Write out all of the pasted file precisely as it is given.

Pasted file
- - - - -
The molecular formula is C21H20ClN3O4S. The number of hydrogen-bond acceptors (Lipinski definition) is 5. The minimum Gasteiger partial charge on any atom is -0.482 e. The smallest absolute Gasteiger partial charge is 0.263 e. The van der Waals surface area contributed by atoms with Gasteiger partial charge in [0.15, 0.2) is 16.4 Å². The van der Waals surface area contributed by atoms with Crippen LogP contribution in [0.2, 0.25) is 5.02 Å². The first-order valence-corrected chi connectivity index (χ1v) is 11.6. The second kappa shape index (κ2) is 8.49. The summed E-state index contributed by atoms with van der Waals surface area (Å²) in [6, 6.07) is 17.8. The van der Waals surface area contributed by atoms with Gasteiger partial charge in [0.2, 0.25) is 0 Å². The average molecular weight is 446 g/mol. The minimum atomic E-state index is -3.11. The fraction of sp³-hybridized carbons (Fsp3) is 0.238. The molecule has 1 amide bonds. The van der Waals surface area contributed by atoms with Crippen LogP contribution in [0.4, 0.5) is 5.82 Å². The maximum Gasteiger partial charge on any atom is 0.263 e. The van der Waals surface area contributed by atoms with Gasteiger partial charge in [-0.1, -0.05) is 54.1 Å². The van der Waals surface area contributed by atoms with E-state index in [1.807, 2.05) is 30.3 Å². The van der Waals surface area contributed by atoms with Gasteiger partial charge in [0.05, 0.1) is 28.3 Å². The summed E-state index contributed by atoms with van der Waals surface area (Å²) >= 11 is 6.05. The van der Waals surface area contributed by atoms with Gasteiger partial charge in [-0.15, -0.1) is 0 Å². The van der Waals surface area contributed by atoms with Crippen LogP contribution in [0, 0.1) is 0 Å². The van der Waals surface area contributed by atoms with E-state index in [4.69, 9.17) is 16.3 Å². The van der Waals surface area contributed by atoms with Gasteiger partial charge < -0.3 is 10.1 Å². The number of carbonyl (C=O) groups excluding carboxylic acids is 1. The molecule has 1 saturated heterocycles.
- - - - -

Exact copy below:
The molecular formula is C21H20ClN3O4S. The number of hydrogen-bond acceptors (Lipinski definition) is 5. The minimum Gasteiger partial charge on any atom is -0.482 e. The smallest absolute Gasteiger partial charge is 0.263 e. The van der Waals surface area contributed by atoms with Gasteiger partial charge in [0.15, 0.2) is 16.4 Å². The van der Waals surface area contributed by atoms with Crippen LogP contribution in [0.2, 0.25) is 5.02 Å². The first-order valence-corrected chi connectivity index (χ1v) is 11.6. The second kappa shape index (κ2) is 8.49. The summed E-state index contributed by atoms with van der Waals surface area (Å²) in [6, 6.07) is 17.8. The van der Waals surface area contributed by atoms with Gasteiger partial charge in [0.2, 0.25) is 0 Å². The average molecular weight is 446 g/mol. The minimum atomic E-state index is -3.11. The fraction of sp³-hybridized carbons (Fsp3) is 0.238. The molecule has 1 amide bonds. The van der Waals surface area contributed by atoms with Crippen LogP contribution in [0.4, 0.5) is 5.82 Å². The maximum Gasteiger partial charge on any atom is 0.263 e. The van der Waals surface area contributed by atoms with Gasteiger partial charge in [-0.1, -0.05) is 54.1 Å². The van der Waals surface area contributed by atoms with E-state index in [1.807, 2.05) is 30.3 Å². The van der Waals surface area contributed by atoms with Gasteiger partial charge in [0.05, 0.1) is 28.3 Å². The summed E-state index contributed by atoms with van der Waals surface area (Å²) >= 11 is 6.05. The van der Waals surface area contributed by atoms with Gasteiger partial charge in [-0.15, -0.1) is 0 Å². The van der Waals surface area contributed by atoms with Crippen LogP contribution in [0, 0.1) is 0 Å². The van der Waals surface area contributed by atoms with E-state index in [4.69, 9.17) is 16.3 Å². The van der Waals surface area contributed by atoms with Gasteiger partial charge < -0.3 is 10.1 Å². The number of carbonyl (C=O) groups excluding carboxylic acids is 1. The molecule has 1 saturated heterocycles.